Rattray Head, by Peterhead, Aberdeenshire
I was dropped-off in the darkness along a single track road which leads to a solitary lighthouse at Rattray Head, one of the only places to access the beach past the secure perimeter of the giant gas plant. En-route we passed armed police at the shop, in various lay-bys and spinning along the tracks and by-ways. They obviously anticipate the colossal disruption and loss of revenue that a potential terrorist attack would create…even if the terrorists can’t see it. If I may make a flippant statement at this point…it’s far too windy at St Fergus for terrorism – they would be blown onto their bum as soon as they stepped out of their vehicle! I think the best way to ‘take out’ the gas plant would be to steal everyone’s jackets…
Unlike the rest of Scotland, the north-east coast has a distinct lack of seaweed. I had planned to use seaweed like roofing tiles and driftwood for the main structural frame. Another thing about the north-east coast is that there is no driftwood!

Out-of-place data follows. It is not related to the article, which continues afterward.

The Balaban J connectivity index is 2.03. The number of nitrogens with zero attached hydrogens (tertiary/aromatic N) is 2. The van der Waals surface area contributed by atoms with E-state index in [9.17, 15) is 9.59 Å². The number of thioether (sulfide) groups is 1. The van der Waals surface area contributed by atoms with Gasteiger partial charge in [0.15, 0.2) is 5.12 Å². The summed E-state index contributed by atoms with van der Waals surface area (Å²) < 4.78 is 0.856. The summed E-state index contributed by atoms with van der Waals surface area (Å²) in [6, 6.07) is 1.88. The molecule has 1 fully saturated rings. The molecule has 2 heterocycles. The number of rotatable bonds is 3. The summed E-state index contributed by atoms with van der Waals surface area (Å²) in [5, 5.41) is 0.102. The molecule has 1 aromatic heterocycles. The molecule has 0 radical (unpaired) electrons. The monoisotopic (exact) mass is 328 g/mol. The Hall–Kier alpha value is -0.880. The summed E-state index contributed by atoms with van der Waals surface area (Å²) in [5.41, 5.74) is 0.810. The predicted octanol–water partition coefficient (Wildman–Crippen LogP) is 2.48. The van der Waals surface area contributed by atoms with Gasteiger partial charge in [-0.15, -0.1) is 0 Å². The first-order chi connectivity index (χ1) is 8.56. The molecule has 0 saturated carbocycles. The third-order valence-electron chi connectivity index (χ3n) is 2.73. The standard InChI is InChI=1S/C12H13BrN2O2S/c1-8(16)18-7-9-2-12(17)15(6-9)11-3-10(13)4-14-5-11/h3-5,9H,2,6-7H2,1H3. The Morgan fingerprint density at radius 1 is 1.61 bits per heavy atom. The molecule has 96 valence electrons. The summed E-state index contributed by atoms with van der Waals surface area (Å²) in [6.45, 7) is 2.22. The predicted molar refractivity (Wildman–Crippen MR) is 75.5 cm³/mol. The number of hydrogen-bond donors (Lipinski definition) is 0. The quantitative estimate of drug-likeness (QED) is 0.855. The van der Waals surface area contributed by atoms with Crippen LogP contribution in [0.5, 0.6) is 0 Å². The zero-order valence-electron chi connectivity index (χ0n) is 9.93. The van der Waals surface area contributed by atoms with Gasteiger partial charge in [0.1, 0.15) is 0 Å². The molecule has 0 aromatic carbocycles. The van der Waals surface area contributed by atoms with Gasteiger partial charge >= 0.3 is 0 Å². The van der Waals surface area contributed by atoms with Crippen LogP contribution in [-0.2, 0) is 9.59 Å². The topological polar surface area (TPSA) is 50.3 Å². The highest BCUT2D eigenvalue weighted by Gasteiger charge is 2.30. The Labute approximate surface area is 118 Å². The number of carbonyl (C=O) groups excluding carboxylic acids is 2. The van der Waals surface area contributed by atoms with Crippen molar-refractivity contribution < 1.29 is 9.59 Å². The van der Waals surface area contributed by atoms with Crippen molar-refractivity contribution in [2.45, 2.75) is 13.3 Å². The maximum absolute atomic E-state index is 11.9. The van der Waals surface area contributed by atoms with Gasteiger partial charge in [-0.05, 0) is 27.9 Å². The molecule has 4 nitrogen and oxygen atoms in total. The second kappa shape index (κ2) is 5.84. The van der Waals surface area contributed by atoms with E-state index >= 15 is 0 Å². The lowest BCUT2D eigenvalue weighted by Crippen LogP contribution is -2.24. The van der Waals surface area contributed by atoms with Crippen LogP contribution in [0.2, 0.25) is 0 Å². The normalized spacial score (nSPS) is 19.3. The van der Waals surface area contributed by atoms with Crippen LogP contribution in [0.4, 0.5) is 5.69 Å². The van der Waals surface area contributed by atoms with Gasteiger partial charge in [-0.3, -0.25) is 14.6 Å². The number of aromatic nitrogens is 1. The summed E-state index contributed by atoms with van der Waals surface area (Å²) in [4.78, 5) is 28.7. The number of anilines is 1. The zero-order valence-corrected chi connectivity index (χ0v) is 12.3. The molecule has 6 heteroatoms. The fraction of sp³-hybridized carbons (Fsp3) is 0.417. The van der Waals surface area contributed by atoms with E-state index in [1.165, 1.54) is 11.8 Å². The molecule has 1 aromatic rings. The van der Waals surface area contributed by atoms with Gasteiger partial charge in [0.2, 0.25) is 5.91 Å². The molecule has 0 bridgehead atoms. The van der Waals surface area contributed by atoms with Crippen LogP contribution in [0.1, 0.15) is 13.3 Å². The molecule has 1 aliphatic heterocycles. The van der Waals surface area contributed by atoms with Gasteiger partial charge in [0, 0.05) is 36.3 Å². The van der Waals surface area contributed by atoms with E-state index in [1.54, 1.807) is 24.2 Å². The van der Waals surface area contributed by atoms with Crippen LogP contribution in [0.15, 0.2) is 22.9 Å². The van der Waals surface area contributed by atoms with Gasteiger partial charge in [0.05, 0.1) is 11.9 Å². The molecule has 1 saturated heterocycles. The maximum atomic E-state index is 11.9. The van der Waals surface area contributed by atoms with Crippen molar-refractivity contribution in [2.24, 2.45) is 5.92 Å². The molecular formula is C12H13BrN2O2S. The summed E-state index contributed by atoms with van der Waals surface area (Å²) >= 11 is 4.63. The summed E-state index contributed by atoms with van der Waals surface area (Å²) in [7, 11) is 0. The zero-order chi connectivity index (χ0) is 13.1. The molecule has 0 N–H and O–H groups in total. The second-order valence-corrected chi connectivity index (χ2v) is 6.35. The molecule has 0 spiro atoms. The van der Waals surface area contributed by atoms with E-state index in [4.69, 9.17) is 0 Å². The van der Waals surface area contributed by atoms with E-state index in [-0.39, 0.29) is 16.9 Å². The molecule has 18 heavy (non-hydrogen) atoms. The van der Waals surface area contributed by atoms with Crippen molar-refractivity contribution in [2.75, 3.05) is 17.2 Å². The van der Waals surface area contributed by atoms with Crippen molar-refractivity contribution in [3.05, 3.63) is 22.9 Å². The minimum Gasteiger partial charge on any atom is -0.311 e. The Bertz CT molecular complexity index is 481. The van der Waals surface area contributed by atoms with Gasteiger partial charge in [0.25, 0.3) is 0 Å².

I wandered along a flooded trail to an exposed beach which was vast and windswept. There was a Long Tailed Duck pottering about in a sand-pool and a Desert Wheatear harbouring in the dunes above (which is apparently a rarity in bird-watching circles). Recent storms had devastated many homes in the area and wiped out a good number of seabirds. The beach was littered with the carcases of these smashed-up unfortunates.
I decided the best way to get rid of them was just to get into my sleeping bag and not look at them! As soon as I lay down to sleep most of them crawled under my sleeping bag to safety. Out of sight – out of mind, I turned off my head-torch and lay down. As my eyes grew accustomed to the light I noticed them all around my head trying to climb to safety or burrow into the sand. I pulled the flaps of my hat around my ears…just in case and dozed off.
The moon spun round from the east to the south-west until it was time to gather my gear and make my way back along the track. The wind had blown a cup-full of sand into my clothing and pants which had the effect of a ‘spa-quality’ exfoliation. This empty and windswept beach was actually full of life and I had the good fortune to sleep with most of them.